Evaluation of the outcome of successful bone marrow transplantation and indepth studies of transplantation biology rely increasingly upon detection and enumeration of donor hemopoietic cells in the transplanted recipients. The ability to detect and enumerate low levels of donor engraftment in interphase cell subpopulations in hemopaietic chimeras is particularly important for studies of mixed lineage chimerism, early relapse manifestations, and engraftment of subpopulations present at low frequency. We describe and compare the sensitivity and specificity of DNA‐based detection strategies (fluorescence in situ hybridization, in vitro DNA amplification using the polymerase chain reaction) and flow cytometric analysis of cell surface markers to detect cells carrying marker DNA or proteins in syngeneic (mouse‐to‐mouse) and xenogeneic (mouse‐to‐human, monkey, sheep) backgrounds. DNA‐based detection strategies offer advantages of rapid analysis and enumeration of target cell frequencies with detection sensitivities approximating 10−4. The sensitivity of immunofluorescence‐linked flow cytometric‐based detection of nucleated leukocytes approached 10−3, whereas flow cytometric‐based detection of fixed human erythrocytes was feasible at cell frequencies of 10−5. Data described in this manuscript should facilitate selection of appropriate methodologies for assessment of hemopoietic chimerism following transplantation.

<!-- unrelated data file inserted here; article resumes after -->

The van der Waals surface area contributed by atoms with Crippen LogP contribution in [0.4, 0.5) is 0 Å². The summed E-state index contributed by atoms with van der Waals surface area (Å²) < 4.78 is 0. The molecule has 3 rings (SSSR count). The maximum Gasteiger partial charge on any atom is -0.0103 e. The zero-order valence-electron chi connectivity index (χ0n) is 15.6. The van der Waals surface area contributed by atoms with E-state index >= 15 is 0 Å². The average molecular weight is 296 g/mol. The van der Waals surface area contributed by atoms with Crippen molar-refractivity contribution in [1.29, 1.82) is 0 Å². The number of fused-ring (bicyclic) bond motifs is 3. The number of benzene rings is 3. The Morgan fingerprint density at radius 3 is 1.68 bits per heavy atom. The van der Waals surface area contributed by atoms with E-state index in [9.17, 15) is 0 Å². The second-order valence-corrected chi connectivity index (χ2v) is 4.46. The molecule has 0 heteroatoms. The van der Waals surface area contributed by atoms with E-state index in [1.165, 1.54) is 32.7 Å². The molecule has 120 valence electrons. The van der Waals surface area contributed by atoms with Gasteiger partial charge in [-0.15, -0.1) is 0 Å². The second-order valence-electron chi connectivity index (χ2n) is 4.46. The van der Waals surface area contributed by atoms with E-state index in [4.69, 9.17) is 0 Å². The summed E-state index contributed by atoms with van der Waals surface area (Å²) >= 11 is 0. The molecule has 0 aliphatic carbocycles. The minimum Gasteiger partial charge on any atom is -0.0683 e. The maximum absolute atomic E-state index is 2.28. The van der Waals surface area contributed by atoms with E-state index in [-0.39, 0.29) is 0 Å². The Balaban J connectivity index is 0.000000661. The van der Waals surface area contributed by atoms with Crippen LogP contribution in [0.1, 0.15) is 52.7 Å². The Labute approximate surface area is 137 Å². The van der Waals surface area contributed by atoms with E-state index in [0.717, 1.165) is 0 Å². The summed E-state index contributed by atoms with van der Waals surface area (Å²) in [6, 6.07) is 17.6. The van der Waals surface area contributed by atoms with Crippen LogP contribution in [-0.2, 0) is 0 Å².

- polymerase chain reaction
ASJC Scopus subject areas
- Pathology and Forensic Medicine
- Cell Biology